The US does not recognize Russia’s annexation of Crimea, and believes that “words are not enough”, US Special Representative for Ukraine Kurt …
Head of the NATO Representation to Ukraine Alexander Vinnikov says militarization of Crimea, Azov and Black seas by Russia constitutes a threat to Ukraine’s sovereignty. Allies believe that Ukraine’s should use peaceful and diplomatic means in its long-term policy on Crimea reintegration.
MEP Rebecca Harms considers that NATO should strengthen its presence in the Black Sea region. — Ukrinform.
Russian lawyer and human rights activist Nikolay Polozov says Russia wants to occupy Kherson and Mykolayiv regions in Ukraine’s south to create the so-called land corridor towards Russian-occupied Crimea. After the occupation of Crimea, the Russian authorities decided the Sea of Azov could be turned into their territorial waters.
During a two-day visit to Brussels, Ukraine’s Vice Prime Minister Hennadiy Zubko held a series of bilateral meetings and talks in the European Commission and the European Parliament on major issues of bilateral relations. — Ukrinform.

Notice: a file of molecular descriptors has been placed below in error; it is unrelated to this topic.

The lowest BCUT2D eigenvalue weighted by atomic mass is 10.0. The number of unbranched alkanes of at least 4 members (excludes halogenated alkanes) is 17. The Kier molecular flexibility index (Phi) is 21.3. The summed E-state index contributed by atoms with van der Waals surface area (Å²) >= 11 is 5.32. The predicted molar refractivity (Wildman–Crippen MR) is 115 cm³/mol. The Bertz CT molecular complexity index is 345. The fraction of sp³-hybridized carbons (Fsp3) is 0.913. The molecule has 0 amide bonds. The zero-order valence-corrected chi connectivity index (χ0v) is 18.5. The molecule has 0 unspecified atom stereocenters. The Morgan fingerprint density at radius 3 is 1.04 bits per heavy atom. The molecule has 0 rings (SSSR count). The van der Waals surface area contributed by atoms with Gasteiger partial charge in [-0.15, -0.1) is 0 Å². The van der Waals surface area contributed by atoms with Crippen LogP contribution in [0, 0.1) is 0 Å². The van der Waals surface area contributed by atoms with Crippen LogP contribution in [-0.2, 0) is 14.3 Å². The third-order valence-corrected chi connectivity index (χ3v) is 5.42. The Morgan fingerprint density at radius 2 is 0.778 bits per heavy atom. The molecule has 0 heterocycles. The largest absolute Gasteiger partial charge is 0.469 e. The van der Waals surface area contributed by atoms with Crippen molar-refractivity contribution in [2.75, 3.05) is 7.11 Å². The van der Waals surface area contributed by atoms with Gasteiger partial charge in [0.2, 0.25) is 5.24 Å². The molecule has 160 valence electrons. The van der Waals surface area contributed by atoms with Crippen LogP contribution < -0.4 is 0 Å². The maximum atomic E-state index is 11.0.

During a joint program by Krym.Realii and the TV channel UA:Pershyi titled “Crimea: 5 years of opposing the Russian occupation”, European …
The Ukrainian and Russian sides have signed a protocol on catching of aquatic bioresources in the Sea of Azov. The protocol stipulates the transfer of detained fishermen to the side whose citizenship they have.
All the detained ships stood for Ukrainian ports
Ukrainian ships currently do not cross the Kerch Strait, and foreign ships pass freely, Ukraine’s State Border Service Spokesman Oleh Slobodian has said.
The health of Ukrainian sailors who are prisoners of war (POW) held in Russia is satisfactory, Serhiy Pohoreltsev, Directorate General for Consular Service of Ukraine’s Foreign Ministry, has said.
The Minister of Energy Alexander Novak, in an interview with Gazeta.ru, stated that gas transit through Ukraine to Europe costs Russia 2-2.5 …